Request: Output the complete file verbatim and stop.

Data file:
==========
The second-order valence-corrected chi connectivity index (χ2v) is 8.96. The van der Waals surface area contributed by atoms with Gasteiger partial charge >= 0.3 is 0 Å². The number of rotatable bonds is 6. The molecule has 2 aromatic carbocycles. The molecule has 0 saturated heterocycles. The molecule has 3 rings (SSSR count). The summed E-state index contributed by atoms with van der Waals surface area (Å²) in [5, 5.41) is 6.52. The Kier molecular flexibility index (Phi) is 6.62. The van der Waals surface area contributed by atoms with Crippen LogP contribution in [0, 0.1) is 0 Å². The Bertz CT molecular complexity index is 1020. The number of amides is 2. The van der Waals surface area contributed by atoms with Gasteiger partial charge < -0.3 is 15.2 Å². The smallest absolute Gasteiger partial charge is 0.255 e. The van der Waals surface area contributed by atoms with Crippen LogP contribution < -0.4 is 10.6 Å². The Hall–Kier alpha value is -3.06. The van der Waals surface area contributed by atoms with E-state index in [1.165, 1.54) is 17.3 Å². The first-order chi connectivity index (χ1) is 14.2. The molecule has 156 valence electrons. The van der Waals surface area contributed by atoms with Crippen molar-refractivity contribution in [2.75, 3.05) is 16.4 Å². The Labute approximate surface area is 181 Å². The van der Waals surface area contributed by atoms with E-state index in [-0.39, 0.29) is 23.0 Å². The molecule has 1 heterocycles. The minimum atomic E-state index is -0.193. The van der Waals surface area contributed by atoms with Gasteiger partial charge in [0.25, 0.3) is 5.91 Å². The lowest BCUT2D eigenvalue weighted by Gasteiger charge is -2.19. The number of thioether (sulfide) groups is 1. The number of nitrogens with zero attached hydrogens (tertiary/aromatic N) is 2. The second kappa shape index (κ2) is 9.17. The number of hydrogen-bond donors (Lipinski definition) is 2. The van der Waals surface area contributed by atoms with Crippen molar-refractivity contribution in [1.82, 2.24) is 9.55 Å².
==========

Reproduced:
The second-order valence-corrected chi connectivity index (χ2v) is 8.96. The van der Waals surface area contributed by atoms with Gasteiger partial charge >= 0.3 is 0 Å². The number of rotatable bonds is 6. The molecule has 2 aromatic carbocycles. The molecule has 0 saturated heterocycles. The molecule has 3 rings (SSSR count). The summed E-state index contributed by atoms with van der Waals surface area (Å²) in [5, 5.41) is 6.52. The Kier molecular flexibility index (Phi) is 6.62. The van der Waals surface area contributed by atoms with Crippen LogP contribution in [0, 0.1) is 0 Å². The Bertz CT molecular complexity index is 1020. The number of amides is 2. The van der Waals surface area contributed by atoms with Gasteiger partial charge < -0.3 is 15.2 Å². The smallest absolute Gasteiger partial charge is 0.255 e. The van der Waals surface area contributed by atoms with Crippen LogP contribution < -0.4 is 10.6 Å². The Hall–Kier alpha value is -3.06. The van der Waals surface area contributed by atoms with E-state index in [1.165, 1.54) is 17.3 Å². The first-order chi connectivity index (χ1) is 14.2. The molecule has 156 valence electrons. The van der Waals surface area contributed by atoms with Crippen molar-refractivity contribution in [2.75, 3.05) is 16.4 Å². The Labute approximate surface area is 181 Å². The van der Waals surface area contributed by atoms with E-state index in [-0.39, 0.29) is 23.0 Å². The molecule has 1 heterocycles. The minimum atomic E-state index is -0.193. The van der Waals surface area contributed by atoms with Gasteiger partial charge in [0.25, 0.3) is 5.91 Å². The lowest BCUT2D eigenvalue weighted by Gasteiger charge is -2.19. The number of thioether (sulfide) groups is 1. The number of nitrogens with zero attached hydrogens (tertiary/aromatic N) is 2. The second kappa shape index (κ2) is 9.17. The number of hydrogen-bond donors (Lipinski definition) is 2. The van der Waals surface area contributed by atoms with Crippen molar-refractivity contribution in [1.82, 2.24) is 9.55 Å².